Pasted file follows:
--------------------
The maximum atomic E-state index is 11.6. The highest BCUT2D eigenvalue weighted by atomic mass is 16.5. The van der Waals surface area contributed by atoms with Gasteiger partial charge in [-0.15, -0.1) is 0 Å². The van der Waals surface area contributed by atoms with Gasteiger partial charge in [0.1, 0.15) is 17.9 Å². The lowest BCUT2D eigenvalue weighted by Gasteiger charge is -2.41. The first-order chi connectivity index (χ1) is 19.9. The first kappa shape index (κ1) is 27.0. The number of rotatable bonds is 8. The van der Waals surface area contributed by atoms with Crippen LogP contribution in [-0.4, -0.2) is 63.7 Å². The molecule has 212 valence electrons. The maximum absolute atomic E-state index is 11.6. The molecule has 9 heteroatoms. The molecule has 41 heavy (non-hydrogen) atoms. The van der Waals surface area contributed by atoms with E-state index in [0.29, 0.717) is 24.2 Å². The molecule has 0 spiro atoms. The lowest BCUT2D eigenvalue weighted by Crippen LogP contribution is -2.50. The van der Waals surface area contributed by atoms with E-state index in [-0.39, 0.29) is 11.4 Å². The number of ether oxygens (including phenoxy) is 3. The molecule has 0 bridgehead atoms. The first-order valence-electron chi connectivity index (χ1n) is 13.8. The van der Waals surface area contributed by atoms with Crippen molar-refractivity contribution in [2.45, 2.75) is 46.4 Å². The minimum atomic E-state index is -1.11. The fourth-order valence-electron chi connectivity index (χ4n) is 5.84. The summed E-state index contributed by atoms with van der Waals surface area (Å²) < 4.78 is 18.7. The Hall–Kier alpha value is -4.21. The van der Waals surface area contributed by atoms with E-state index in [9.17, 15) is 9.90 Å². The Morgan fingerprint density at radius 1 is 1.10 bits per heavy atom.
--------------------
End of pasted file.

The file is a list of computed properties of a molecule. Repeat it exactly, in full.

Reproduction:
The maximum atomic E-state index is 11.6. The highest BCUT2D eigenvalue weighted by atomic mass is 16.5. The van der Waals surface area contributed by atoms with Gasteiger partial charge in [-0.15, -0.1) is 0 Å². The van der Waals surface area contributed by atoms with Gasteiger partial charge in [0.1, 0.15) is 17.9 Å². The lowest BCUT2D eigenvalue weighted by Gasteiger charge is -2.41. The first-order chi connectivity index (χ1) is 19.9. The first kappa shape index (κ1) is 27.0. The number of rotatable bonds is 8. The van der Waals surface area contributed by atoms with Crippen LogP contribution in [-0.4, -0.2) is 63.7 Å². The molecule has 212 valence electrons. The maximum absolute atomic E-state index is 11.6. The molecule has 9 heteroatoms. The molecule has 41 heavy (non-hydrogen) atoms. The van der Waals surface area contributed by atoms with E-state index in [0.29, 0.717) is 24.2 Å². The molecule has 0 spiro atoms. The lowest BCUT2D eigenvalue weighted by Crippen LogP contribution is -2.50. The van der Waals surface area contributed by atoms with E-state index in [-0.39, 0.29) is 11.4 Å². The number of ether oxygens (including phenoxy) is 3. The molecule has 0 bridgehead atoms. The first-order valence-electron chi connectivity index (χ1n) is 13.8. The van der Waals surface area contributed by atoms with Crippen molar-refractivity contribution in [2.45, 2.75) is 46.4 Å². The minimum atomic E-state index is -1.11. The fourth-order valence-electron chi connectivity index (χ4n) is 5.84. The summed E-state index contributed by atoms with van der Waals surface area (Å²) < 4.78 is 18.7. The Hall–Kier alpha value is -4.21. The van der Waals surface area contributed by atoms with E-state index in [9.17, 15) is 9.90 Å². The Morgan fingerprint density at radius 1 is 1.10 bits per heavy atom.